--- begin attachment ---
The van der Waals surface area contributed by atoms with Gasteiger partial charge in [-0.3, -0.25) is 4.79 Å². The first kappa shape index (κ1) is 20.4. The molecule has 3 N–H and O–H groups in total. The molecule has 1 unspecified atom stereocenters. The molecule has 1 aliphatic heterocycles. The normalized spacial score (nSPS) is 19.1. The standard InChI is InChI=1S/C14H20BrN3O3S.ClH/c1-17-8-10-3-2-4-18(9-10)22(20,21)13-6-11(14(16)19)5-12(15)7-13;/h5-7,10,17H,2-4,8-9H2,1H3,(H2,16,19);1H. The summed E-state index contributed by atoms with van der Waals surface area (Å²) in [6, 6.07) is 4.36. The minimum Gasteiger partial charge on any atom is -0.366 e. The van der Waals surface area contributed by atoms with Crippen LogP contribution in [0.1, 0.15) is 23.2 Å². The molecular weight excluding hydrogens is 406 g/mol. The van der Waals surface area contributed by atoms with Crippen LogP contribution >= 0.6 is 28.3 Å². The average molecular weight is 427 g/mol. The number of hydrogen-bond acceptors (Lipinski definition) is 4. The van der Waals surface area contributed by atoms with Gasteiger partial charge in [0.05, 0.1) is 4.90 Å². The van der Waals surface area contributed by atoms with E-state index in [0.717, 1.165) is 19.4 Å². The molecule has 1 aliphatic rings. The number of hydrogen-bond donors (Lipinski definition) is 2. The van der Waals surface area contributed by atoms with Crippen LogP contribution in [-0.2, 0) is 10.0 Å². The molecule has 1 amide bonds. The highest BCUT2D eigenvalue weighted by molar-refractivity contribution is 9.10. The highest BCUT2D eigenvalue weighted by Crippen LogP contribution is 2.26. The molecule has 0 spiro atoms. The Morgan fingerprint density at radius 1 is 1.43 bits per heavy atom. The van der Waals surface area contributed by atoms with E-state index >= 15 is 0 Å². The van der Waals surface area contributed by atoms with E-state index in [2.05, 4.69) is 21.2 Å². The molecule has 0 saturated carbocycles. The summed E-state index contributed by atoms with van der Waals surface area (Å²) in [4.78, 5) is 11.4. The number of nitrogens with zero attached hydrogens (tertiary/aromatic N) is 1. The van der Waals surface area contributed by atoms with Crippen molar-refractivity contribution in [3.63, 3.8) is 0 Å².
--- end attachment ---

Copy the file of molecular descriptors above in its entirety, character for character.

The van der Waals surface area contributed by atoms with Gasteiger partial charge in [-0.3, -0.25) is 4.79 Å². The first kappa shape index (κ1) is 20.4. The molecule has 3 N–H and O–H groups in total. The molecule has 1 unspecified atom stereocenters. The molecule has 1 aliphatic heterocycles. The normalized spacial score (nSPS) is 19.1. The standard InChI is InChI=1S/C14H20BrN3O3S.ClH/c1-17-8-10-3-2-4-18(9-10)22(20,21)13-6-11(14(16)19)5-12(15)7-13;/h5-7,10,17H,2-4,8-9H2,1H3,(H2,16,19);1H. The summed E-state index contributed by atoms with van der Waals surface area (Å²) in [6, 6.07) is 4.36. The minimum Gasteiger partial charge on any atom is -0.366 e. The van der Waals surface area contributed by atoms with Crippen LogP contribution in [0.1, 0.15) is 23.2 Å². The molecular weight excluding hydrogens is 406 g/mol. The van der Waals surface area contributed by atoms with Crippen LogP contribution >= 0.6 is 28.3 Å². The average molecular weight is 427 g/mol. The number of hydrogen-bond acceptors (Lipinski definition) is 4. The van der Waals surface area contributed by atoms with Gasteiger partial charge in [0.05, 0.1) is 4.90 Å². The van der Waals surface area contributed by atoms with E-state index in [0.717, 1.165) is 19.4 Å². The molecule has 1 aliphatic rings. The number of hydrogen-bond donors (Lipinski definition) is 2. The van der Waals surface area contributed by atoms with Crippen LogP contribution in [-0.2, 0) is 10.0 Å². The molecule has 1 amide bonds. The highest BCUT2D eigenvalue weighted by molar-refractivity contribution is 9.10. The highest BCUT2D eigenvalue weighted by Crippen LogP contribution is 2.26. The molecule has 0 spiro atoms. The Morgan fingerprint density at radius 1 is 1.43 bits per heavy atom. The van der Waals surface area contributed by atoms with E-state index >= 15 is 0 Å². The van der Waals surface area contributed by atoms with E-state index in [2.05, 4.69) is 21.2 Å². The molecule has 0 saturated carbocycles. The summed E-state index contributed by atoms with van der Waals surface area (Å²) in [4.78, 5) is 11.4. The number of nitrogens with zero attached hydrogens (tertiary/aromatic N) is 1. The van der Waals surface area contributed by atoms with Crippen molar-refractivity contribution in [3.63, 3.8) is 0 Å².